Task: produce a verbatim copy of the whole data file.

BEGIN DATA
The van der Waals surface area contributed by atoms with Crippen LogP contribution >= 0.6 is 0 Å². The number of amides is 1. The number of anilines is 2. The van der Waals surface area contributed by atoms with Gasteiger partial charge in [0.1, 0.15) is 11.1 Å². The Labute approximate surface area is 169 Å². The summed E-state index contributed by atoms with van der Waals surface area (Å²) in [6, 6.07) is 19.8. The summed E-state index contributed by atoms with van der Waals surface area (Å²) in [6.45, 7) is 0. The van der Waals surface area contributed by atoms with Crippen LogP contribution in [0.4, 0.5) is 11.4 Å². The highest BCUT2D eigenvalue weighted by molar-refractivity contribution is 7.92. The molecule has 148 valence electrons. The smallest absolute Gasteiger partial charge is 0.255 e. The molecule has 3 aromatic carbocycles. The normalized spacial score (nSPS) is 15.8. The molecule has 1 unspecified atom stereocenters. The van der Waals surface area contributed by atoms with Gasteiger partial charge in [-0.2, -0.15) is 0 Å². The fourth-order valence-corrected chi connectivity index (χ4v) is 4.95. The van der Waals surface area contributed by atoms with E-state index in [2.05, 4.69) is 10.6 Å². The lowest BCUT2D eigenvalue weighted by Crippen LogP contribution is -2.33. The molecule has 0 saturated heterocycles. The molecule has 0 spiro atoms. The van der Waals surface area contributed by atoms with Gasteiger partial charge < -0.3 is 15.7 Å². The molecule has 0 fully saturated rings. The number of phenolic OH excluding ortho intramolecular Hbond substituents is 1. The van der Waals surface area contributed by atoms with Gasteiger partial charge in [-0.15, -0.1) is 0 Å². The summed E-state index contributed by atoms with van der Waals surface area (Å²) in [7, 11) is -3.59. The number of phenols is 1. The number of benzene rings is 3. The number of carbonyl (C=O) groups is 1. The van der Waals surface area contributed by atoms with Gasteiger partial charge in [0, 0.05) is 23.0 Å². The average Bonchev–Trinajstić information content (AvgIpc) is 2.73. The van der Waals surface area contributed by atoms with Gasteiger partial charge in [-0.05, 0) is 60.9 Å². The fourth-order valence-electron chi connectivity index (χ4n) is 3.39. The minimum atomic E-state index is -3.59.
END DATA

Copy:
The van der Waals surface area contributed by atoms with Crippen LogP contribution >= 0.6 is 0 Å². The number of amides is 1. The number of anilines is 2. The van der Waals surface area contributed by atoms with Gasteiger partial charge in [0.1, 0.15) is 11.1 Å². The Labute approximate surface area is 169 Å². The summed E-state index contributed by atoms with van der Waals surface area (Å²) in [6, 6.07) is 19.8. The summed E-state index contributed by atoms with van der Waals surface area (Å²) in [6.45, 7) is 0. The van der Waals surface area contributed by atoms with Crippen LogP contribution in [0.4, 0.5) is 11.4 Å². The highest BCUT2D eigenvalue weighted by molar-refractivity contribution is 7.92. The molecule has 148 valence electrons. The smallest absolute Gasteiger partial charge is 0.255 e. The molecule has 3 aromatic carbocycles. The normalized spacial score (nSPS) is 15.8. The molecule has 1 unspecified atom stereocenters. The van der Waals surface area contributed by atoms with Gasteiger partial charge in [-0.2, -0.15) is 0 Å². The fourth-order valence-corrected chi connectivity index (χ4v) is 4.95. The van der Waals surface area contributed by atoms with E-state index in [2.05, 4.69) is 10.6 Å². The lowest BCUT2D eigenvalue weighted by Crippen LogP contribution is -2.33. The molecule has 0 saturated heterocycles. The molecule has 0 spiro atoms. The van der Waals surface area contributed by atoms with Gasteiger partial charge < -0.3 is 15.7 Å². The molecule has 0 fully saturated rings. The number of phenolic OH excluding ortho intramolecular Hbond substituents is 1. The van der Waals surface area contributed by atoms with Gasteiger partial charge in [-0.15, -0.1) is 0 Å². The summed E-state index contributed by atoms with van der Waals surface area (Å²) in [7, 11) is -3.59. The number of phenols is 1. The number of benzene rings is 3. The number of carbonyl (C=O) groups is 1. The van der Waals surface area contributed by atoms with Gasteiger partial charge in [0, 0.05) is 23.0 Å². The average Bonchev–Trinajstić information content (AvgIpc) is 2.73. The van der Waals surface area contributed by atoms with Gasteiger partial charge in [-0.05, 0) is 60.9 Å². The fourth-order valence-electron chi connectivity index (χ4n) is 3.39. The minimum atomic E-state index is -3.59.